I’ve been following 5G for a while now, since it was first talked about at Mobile World Congress in Barcelona. This feels like a decade ago (but actually wasn’t that far back). 5G has come around quickly – much faster than previous generations of mobile technology.
Since that time, I – like many of you, I’d wager – have watched the conversation evolve from aspirational goals for the next mobile connection technology, through to more concrete (but yet still somewhat vague) discussions of what 5G will do for our society as a whole.
Unfortunately, the conversation has stalled around this point for many countries around the world, while others have continued the conversation and made the change from just talking about 5G to actually doing 5G. The sad news, for us in Australia, is that I think we’re still stuck in the conversation point – and sometimes not even that – without real progress being made.
It’s not as if our carriers are unable to make progress – they’ve done it elsewhere.
Over the last couple of years Australia has completed the 2G switch-off ahead of many other countries, and re-sold that spectrum (under the Digital Dividend auctions) for use by more advanced 4G technologies. However, that’s 4G, and the conversation has moved on. We’re reaching the upper limits of what 4G technology can actually deliver, and it’s widely acknowledged that 4G is now established technology; the bleeding edge has long since moved on.
While our carriers have made progress in some areas, in others they’ve dropped the ball, and instead of leading the conversation about 5G – and delivering concrete services and solutions to customers today – our carriers are stuck behind and seemingly happily so.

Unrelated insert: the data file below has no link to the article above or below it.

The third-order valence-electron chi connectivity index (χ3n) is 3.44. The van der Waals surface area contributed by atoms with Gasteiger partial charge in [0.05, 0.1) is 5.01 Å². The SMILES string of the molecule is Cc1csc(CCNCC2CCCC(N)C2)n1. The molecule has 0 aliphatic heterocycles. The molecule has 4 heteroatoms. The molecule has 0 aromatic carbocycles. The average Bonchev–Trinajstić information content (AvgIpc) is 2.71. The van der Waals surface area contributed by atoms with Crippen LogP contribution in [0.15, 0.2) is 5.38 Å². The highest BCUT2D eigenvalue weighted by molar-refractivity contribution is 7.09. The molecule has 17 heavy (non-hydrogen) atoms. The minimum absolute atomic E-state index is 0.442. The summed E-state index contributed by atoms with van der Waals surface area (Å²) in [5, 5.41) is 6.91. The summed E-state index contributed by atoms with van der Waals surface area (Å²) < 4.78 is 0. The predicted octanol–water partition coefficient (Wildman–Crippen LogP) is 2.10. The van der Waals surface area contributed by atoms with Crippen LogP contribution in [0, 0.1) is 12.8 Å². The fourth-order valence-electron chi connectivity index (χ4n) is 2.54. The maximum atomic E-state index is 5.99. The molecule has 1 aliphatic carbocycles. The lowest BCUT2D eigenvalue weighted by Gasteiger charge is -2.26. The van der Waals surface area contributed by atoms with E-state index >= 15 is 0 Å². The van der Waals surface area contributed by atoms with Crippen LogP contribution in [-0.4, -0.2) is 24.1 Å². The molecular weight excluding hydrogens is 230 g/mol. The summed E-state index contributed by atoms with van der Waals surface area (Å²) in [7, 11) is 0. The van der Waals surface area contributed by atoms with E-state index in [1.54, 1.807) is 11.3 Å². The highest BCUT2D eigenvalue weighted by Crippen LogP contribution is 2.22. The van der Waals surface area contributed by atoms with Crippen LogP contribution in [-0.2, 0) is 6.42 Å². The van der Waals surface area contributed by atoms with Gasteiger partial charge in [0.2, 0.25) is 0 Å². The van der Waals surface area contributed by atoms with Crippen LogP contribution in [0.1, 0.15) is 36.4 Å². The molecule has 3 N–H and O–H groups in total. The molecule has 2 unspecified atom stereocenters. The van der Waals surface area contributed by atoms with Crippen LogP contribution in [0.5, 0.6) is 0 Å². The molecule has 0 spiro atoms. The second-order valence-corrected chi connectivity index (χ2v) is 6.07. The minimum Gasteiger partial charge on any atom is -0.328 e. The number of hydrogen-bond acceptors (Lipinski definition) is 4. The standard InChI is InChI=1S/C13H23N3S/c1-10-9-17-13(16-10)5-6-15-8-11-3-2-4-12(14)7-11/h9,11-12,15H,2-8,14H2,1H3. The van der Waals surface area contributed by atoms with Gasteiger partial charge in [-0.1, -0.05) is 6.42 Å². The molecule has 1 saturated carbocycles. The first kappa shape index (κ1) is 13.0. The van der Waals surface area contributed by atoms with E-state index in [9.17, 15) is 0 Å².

I also understand that 5G is a far more complex beast than 3G and 4G, and that this has – until relatively recently – held up widespread deployment of 5G networks, because standards weren’t ratified, and going ahead of standards is rarely (if ever) a good idea.
5G standards have been ratified, though, and carriers around the world are racing ahead.
Carriers internationally are delivering real-world 5G services today that rival their 4G bases
One of the things that stood out so clearly at the GSMA Mobile Broadband Forum in Zurich this week is that carriers in markets around the world – and not small ones, either – are making huge progress in delivering real-world 5G for customers today.
Huawei deputy chairman Ken Hu told us that 5G is supercharging user experience. Referring to South Korea, the first market to launch a commercial 5G network, local carriers have signed up more than 3.5 million 5G subscribers in less than six months. Much of this growth in this market can be attributed to new services like 5G-powered AR/VR and live 360 HD sports broadcasting. With these services alone, data consumption among early 5G adopters has increased by a factor of three, up to 1.3 gigabytes per month.
I also heard from Sunrise – a national telco in Switzerland – about its current network which delivers real alternatives to traditional fixed-line broadband, but not just in a fixed wireless architecture, but in a truly mobile application. Sunrise delivers fixed-line telephone replacement services, broadband and mobile services over its 5G network which reaches across some 262 towns and cities across the country.
Just take a quick look at this coverage map and see what I mean:
It’s not localised to a couple of sites in a major city. It’s (just about) everywhere in built-up areas.
I saw a technology demo with some horn players up in the mountains some 15 miles away where 8K video was streamed over Sunrise’s consumer 5G network to the conference venue, and mixed – in real time, mind you – with a second 8K video stream produced on site. While the content of the demo was a bit cliched – Swiss long horns played at a conference in Switzerland, come on – what it showed was something that customers can do, today, with consumer grade equipment.